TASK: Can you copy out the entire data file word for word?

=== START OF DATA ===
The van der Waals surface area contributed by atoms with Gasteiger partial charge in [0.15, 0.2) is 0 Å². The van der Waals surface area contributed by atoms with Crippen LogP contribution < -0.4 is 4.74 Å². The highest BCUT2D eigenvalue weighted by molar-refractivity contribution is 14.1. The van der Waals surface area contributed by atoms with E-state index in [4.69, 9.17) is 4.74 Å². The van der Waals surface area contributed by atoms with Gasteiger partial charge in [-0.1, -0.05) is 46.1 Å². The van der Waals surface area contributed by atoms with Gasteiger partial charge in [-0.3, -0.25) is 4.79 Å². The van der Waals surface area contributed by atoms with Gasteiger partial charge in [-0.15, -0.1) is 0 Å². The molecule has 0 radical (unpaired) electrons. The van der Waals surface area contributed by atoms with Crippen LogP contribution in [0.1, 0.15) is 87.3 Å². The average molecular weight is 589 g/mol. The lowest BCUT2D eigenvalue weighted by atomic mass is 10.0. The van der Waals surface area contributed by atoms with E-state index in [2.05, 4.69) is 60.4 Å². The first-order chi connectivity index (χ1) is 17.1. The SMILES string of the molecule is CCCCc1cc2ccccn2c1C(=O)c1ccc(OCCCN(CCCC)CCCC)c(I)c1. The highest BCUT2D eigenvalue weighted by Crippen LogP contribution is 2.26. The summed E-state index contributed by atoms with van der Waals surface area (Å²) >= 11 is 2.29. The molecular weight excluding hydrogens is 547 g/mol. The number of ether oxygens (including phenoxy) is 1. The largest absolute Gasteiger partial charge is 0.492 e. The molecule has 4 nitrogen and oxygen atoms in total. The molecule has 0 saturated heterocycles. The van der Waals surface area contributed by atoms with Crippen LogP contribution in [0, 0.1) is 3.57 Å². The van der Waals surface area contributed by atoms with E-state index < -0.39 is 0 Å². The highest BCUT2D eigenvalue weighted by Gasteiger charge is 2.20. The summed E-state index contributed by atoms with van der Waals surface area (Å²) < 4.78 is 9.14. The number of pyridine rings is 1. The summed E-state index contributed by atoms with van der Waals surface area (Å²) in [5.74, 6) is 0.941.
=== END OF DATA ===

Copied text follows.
The van der Waals surface area contributed by atoms with Gasteiger partial charge in [0.15, 0.2) is 0 Å². The van der Waals surface area contributed by atoms with Crippen LogP contribution < -0.4 is 4.74 Å². The highest BCUT2D eigenvalue weighted by molar-refractivity contribution is 14.1. The van der Waals surface area contributed by atoms with E-state index in [4.69, 9.17) is 4.74 Å². The van der Waals surface area contributed by atoms with Gasteiger partial charge in [-0.1, -0.05) is 46.1 Å². The van der Waals surface area contributed by atoms with Gasteiger partial charge in [-0.3, -0.25) is 4.79 Å². The van der Waals surface area contributed by atoms with Gasteiger partial charge in [-0.15, -0.1) is 0 Å². The molecule has 0 radical (unpaired) electrons. The van der Waals surface area contributed by atoms with Crippen LogP contribution in [0.1, 0.15) is 87.3 Å². The average molecular weight is 589 g/mol. The lowest BCUT2D eigenvalue weighted by atomic mass is 10.0. The van der Waals surface area contributed by atoms with E-state index in [2.05, 4.69) is 60.4 Å². The first-order chi connectivity index (χ1) is 17.1. The SMILES string of the molecule is CCCCc1cc2ccccn2c1C(=O)c1ccc(OCCCN(CCCC)CCCC)c(I)c1. The highest BCUT2D eigenvalue weighted by Crippen LogP contribution is 2.26. The summed E-state index contributed by atoms with van der Waals surface area (Å²) >= 11 is 2.29. The molecular weight excluding hydrogens is 547 g/mol. The number of ether oxygens (including phenoxy) is 1. The largest absolute Gasteiger partial charge is 0.492 e. The molecule has 4 nitrogen and oxygen atoms in total. The molecule has 0 saturated heterocycles. The van der Waals surface area contributed by atoms with Crippen LogP contribution in [0, 0.1) is 3.57 Å². The van der Waals surface area contributed by atoms with E-state index < -0.39 is 0 Å². The highest BCUT2D eigenvalue weighted by Gasteiger charge is 2.20. The summed E-state index contributed by atoms with van der Waals surface area (Å²) < 4.78 is 9.14. The number of pyridine rings is 1. The summed E-state index contributed by atoms with van der Waals surface area (Å²) in [5.74, 6) is 0.941.